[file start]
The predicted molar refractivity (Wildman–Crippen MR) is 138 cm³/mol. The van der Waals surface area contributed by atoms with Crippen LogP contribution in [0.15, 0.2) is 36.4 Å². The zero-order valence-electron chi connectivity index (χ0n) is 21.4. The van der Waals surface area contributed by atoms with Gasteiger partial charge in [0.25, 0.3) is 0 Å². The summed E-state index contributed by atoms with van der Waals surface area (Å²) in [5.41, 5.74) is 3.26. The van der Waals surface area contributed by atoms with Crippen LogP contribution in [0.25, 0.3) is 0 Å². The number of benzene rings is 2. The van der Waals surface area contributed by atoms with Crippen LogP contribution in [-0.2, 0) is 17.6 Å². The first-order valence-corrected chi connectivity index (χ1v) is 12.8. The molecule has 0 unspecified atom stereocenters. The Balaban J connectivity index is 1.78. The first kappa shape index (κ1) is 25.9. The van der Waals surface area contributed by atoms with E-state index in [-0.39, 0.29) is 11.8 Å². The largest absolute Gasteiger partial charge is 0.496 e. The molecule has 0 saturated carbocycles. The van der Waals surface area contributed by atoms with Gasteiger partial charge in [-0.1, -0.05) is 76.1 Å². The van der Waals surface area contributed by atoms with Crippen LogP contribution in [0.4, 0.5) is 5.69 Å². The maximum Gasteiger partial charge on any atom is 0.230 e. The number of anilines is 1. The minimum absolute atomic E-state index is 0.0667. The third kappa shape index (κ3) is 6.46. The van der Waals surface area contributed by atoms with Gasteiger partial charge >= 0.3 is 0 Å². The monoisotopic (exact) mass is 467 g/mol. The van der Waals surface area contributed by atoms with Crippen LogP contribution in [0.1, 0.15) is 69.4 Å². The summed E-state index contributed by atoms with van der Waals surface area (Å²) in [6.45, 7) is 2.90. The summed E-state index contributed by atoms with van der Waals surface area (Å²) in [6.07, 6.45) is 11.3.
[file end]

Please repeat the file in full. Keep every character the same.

The predicted molar refractivity (Wildman–Crippen MR) is 138 cm³/mol. The van der Waals surface area contributed by atoms with Crippen LogP contribution in [0.15, 0.2) is 36.4 Å². The zero-order valence-electron chi connectivity index (χ0n) is 21.4. The van der Waals surface area contributed by atoms with Gasteiger partial charge in [0.25, 0.3) is 0 Å². The summed E-state index contributed by atoms with van der Waals surface area (Å²) in [5.41, 5.74) is 3.26. The van der Waals surface area contributed by atoms with Crippen LogP contribution in [0.25, 0.3) is 0 Å². The number of benzene rings is 2. The van der Waals surface area contributed by atoms with Crippen LogP contribution in [-0.2, 0) is 17.6 Å². The first-order valence-corrected chi connectivity index (χ1v) is 12.8. The molecule has 0 unspecified atom stereocenters. The Balaban J connectivity index is 1.78. The first kappa shape index (κ1) is 25.9. The van der Waals surface area contributed by atoms with E-state index in [-0.39, 0.29) is 11.8 Å². The largest absolute Gasteiger partial charge is 0.496 e. The molecule has 0 saturated carbocycles. The van der Waals surface area contributed by atoms with Gasteiger partial charge in [-0.1, -0.05) is 76.1 Å². The van der Waals surface area contributed by atoms with Crippen LogP contribution in [0.4, 0.5) is 5.69 Å². The maximum Gasteiger partial charge on any atom is 0.230 e. The number of anilines is 1. The minimum absolute atomic E-state index is 0.0667. The third kappa shape index (κ3) is 6.46. The van der Waals surface area contributed by atoms with Gasteiger partial charge >= 0.3 is 0 Å². The monoisotopic (exact) mass is 467 g/mol. The van der Waals surface area contributed by atoms with Crippen LogP contribution in [0.1, 0.15) is 69.4 Å². The summed E-state index contributed by atoms with van der Waals surface area (Å²) in [6.45, 7) is 2.90. The summed E-state index contributed by atoms with van der Waals surface area (Å²) in [6.07, 6.45) is 11.3.